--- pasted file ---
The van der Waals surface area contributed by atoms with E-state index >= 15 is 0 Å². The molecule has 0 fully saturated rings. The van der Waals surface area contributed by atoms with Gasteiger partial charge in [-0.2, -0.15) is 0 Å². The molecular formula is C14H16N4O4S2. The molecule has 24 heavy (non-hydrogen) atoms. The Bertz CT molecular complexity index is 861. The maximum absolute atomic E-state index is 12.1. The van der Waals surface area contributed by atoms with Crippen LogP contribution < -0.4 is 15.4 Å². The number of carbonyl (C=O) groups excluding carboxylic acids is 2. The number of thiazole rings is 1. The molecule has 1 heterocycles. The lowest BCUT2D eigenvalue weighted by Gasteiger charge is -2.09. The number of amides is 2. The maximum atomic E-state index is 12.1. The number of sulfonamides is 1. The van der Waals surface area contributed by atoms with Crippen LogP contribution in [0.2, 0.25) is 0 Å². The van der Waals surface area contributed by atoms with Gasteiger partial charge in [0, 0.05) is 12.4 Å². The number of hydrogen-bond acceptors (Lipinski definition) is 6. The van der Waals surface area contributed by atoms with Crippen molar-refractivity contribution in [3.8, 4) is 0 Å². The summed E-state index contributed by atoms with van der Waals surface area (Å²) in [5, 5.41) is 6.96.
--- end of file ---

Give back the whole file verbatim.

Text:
The van der Waals surface area contributed by atoms with E-state index >= 15 is 0 Å². The molecule has 0 fully saturated rings. The van der Waals surface area contributed by atoms with Gasteiger partial charge in [-0.2, -0.15) is 0 Å². The molecular formula is C14H16N4O4S2. The molecule has 24 heavy (non-hydrogen) atoms. The Bertz CT molecular complexity index is 861. The maximum absolute atomic E-state index is 12.1. The van der Waals surface area contributed by atoms with Crippen LogP contribution < -0.4 is 15.4 Å². The number of carbonyl (C=O) groups excluding carboxylic acids is 2. The number of thiazole rings is 1. The molecule has 1 heterocycles. The lowest BCUT2D eigenvalue weighted by Gasteiger charge is -2.09. The number of amides is 2. The maximum atomic E-state index is 12.1. The number of sulfonamides is 1. The van der Waals surface area contributed by atoms with Crippen LogP contribution in [0.2, 0.25) is 0 Å². The van der Waals surface area contributed by atoms with Gasteiger partial charge in [0, 0.05) is 12.4 Å². The number of hydrogen-bond acceptors (Lipinski definition) is 6. The van der Waals surface area contributed by atoms with Crippen molar-refractivity contribution in [3.8, 4) is 0 Å². The summed E-state index contributed by atoms with van der Waals surface area (Å²) in [5, 5.41) is 6.96.